OPN: … and the worst?

GL: There have been so many improvements and innovations in how we, as surgeons, can help improve a patient’s quality of life. Sadly, even so, there are times when we have to deliver bad news to patients. Fortunately, this happens rarely but it is always a very unpleasant experience.

 

OPN: What has been the highlight of your career so far?

GL: I think the biggest achievement in my career is establishing day case arthroplasty at our hospital, which is now common practice. Roughly 10 per cent of our joint replacements are done this way. This is a major paradigm change in how we carry out joint replacements. I am aware that not everybody agrees with this model in our profession but the number of centres doing it is growing in Europe and in the UK as well. Though inpatient arthroplasty will remain the gold standard for a long time, when I see the happy patients and successful outcomes at our follow up clinics, I am convinced that this is the way forward for a selected, relatively healthy and motivated patient population.

 

OPN: If you weren’t an orthopaedic surgeon what would you be?

GL: I cannot imagine myself elsewhere than in medicine. As a doctor, I would do any other specialty, as medicine, as a whole, is amazing. It is a wonderful feeling to be able to help people by utilising science to the benefit of mankind. However, if it was not possible for any reason, something like a pilot, car mechanic or anything related to cars, airplanes, transportation or travelling would be the most satisfying.

 

OPN: What would you tell your 21-year-old self ?

GL: Study, study and study – invest in your future. This is the age to accumulate knowledge you can rely on in the future. Do not waste this never-returning opportunity! I think I was able to successfully spread this message in my family as both of my sons followed suit and became doctors.

 

OPN: If you were Health Minister for the day what changes would you implement?

GL: Reduce administrative burden and allow doctors to spend more time with patients. Involve the private sector more in elective operations as they are efficient and can provide good quality – and better patient experience – because they are focused on elective work. They are smaller, more comforting units compared to large NHS hospitals and they do not have to share attention between emergency and elective care.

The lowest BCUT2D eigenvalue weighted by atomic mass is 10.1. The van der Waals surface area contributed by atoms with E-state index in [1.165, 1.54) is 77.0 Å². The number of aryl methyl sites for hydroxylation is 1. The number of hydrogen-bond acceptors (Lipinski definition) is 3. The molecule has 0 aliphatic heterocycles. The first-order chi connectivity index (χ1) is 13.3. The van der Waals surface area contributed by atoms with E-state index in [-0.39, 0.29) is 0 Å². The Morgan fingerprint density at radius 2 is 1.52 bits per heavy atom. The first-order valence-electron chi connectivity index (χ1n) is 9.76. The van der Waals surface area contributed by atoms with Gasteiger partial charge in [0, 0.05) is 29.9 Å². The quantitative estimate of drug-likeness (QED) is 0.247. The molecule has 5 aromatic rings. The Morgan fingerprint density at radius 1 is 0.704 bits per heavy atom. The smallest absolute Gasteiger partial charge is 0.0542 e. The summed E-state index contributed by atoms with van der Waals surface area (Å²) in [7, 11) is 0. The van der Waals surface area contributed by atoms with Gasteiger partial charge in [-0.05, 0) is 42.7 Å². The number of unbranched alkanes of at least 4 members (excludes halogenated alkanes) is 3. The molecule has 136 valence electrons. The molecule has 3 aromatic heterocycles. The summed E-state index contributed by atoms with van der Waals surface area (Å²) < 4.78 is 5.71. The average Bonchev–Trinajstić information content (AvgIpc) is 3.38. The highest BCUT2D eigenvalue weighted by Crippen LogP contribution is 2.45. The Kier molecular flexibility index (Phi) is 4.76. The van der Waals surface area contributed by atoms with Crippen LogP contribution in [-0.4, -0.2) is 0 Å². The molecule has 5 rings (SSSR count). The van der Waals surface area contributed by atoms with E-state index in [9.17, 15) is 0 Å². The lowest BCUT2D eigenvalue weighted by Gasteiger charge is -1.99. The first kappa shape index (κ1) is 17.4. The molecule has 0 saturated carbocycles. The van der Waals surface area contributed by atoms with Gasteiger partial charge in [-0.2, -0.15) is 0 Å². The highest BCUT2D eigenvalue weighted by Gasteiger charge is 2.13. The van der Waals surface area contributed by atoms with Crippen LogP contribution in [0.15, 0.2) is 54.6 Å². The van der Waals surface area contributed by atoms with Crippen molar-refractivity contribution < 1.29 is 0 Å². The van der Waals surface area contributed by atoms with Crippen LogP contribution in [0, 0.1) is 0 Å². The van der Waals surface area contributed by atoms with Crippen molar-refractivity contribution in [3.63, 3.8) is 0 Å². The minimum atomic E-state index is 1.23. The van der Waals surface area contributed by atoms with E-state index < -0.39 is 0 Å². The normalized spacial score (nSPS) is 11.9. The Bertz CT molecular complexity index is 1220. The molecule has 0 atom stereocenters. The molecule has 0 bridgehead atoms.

OPN: Away from the clinic and operating theatre – what do you do to relax?

GL: I spend a lot of my free time catching up with the latest developments in my profession. In medicine, you have to learn as long as you practise! I have lived in different continents, but still love travelling, seeing different countries, cultures, natural beauty around the world. I like to keep fit and go to the gym, listen to the country music I fell in love with during my years in the US. On weekends, it is relaxing to go out to nature, have a nice long walk and breathe fresh air.

 

OPN: How do you think the future looks in the field of orthopaedic surgery and what are your predictions for 2021?

GL: Digital technology will play much more of a role in patient care. This is not only because of the pandemic: it started much earlier. Face to face contact is very important but many parts of the treatment pathway can be managed much more efficiently using digital technology. Remote monitoring of patients via (for instance) smartphone apps is quickly developing and even elderly patients are using them. Rapid development of artificial intelligence will also help to find the best diagnosis and treatment with the lowest risk for patients. In daily orthopaedic joint replacement practice, I am convinced that hospital stays will further shorten everywhere.